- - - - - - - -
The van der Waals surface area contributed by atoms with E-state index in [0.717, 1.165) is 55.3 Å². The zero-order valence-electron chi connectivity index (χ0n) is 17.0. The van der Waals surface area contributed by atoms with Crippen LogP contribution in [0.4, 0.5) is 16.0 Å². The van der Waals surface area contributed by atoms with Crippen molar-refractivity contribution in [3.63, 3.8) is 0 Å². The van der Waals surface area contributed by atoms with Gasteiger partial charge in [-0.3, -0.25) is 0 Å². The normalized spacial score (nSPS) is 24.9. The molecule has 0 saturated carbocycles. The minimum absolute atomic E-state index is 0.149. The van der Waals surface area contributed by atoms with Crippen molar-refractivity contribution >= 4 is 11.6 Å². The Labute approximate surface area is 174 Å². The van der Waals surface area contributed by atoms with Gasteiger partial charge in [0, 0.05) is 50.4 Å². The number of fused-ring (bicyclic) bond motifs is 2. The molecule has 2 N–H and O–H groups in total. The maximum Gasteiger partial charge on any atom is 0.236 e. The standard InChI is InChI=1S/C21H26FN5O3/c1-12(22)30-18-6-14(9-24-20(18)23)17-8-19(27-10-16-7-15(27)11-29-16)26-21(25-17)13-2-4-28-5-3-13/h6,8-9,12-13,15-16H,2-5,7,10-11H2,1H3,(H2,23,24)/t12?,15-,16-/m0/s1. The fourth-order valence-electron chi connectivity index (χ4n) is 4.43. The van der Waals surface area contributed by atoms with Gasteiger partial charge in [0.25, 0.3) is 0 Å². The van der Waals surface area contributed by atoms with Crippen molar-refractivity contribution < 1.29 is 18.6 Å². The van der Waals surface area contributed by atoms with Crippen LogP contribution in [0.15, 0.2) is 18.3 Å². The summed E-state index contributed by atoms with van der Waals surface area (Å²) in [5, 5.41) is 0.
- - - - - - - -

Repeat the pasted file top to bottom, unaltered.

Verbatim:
The van der Waals surface area contributed by atoms with E-state index in [0.717, 1.165) is 55.3 Å². The zero-order valence-electron chi connectivity index (χ0n) is 17.0. The van der Waals surface area contributed by atoms with Crippen LogP contribution in [0.4, 0.5) is 16.0 Å². The van der Waals surface area contributed by atoms with Crippen molar-refractivity contribution in [3.63, 3.8) is 0 Å². The van der Waals surface area contributed by atoms with Gasteiger partial charge in [-0.3, -0.25) is 0 Å². The normalized spacial score (nSPS) is 24.9. The molecule has 0 saturated carbocycles. The minimum absolute atomic E-state index is 0.149. The van der Waals surface area contributed by atoms with Crippen molar-refractivity contribution >= 4 is 11.6 Å². The Labute approximate surface area is 174 Å². The van der Waals surface area contributed by atoms with Gasteiger partial charge in [0, 0.05) is 50.4 Å². The number of fused-ring (bicyclic) bond motifs is 2. The molecule has 2 N–H and O–H groups in total. The maximum Gasteiger partial charge on any atom is 0.236 e. The standard InChI is InChI=1S/C21H26FN5O3/c1-12(22)30-18-6-14(9-24-20(18)23)17-8-19(27-10-16-7-15(27)11-29-16)26-21(25-17)13-2-4-28-5-3-13/h6,8-9,12-13,15-16H,2-5,7,10-11H2,1H3,(H2,23,24)/t12?,15-,16-/m0/s1. The fourth-order valence-electron chi connectivity index (χ4n) is 4.43. The van der Waals surface area contributed by atoms with Gasteiger partial charge in [0.25, 0.3) is 0 Å². The van der Waals surface area contributed by atoms with Crippen molar-refractivity contribution < 1.29 is 18.6 Å². The van der Waals surface area contributed by atoms with Crippen LogP contribution in [0.15, 0.2) is 18.3 Å². The summed E-state index contributed by atoms with van der Waals surface area (Å²) in [5, 5.41) is 0.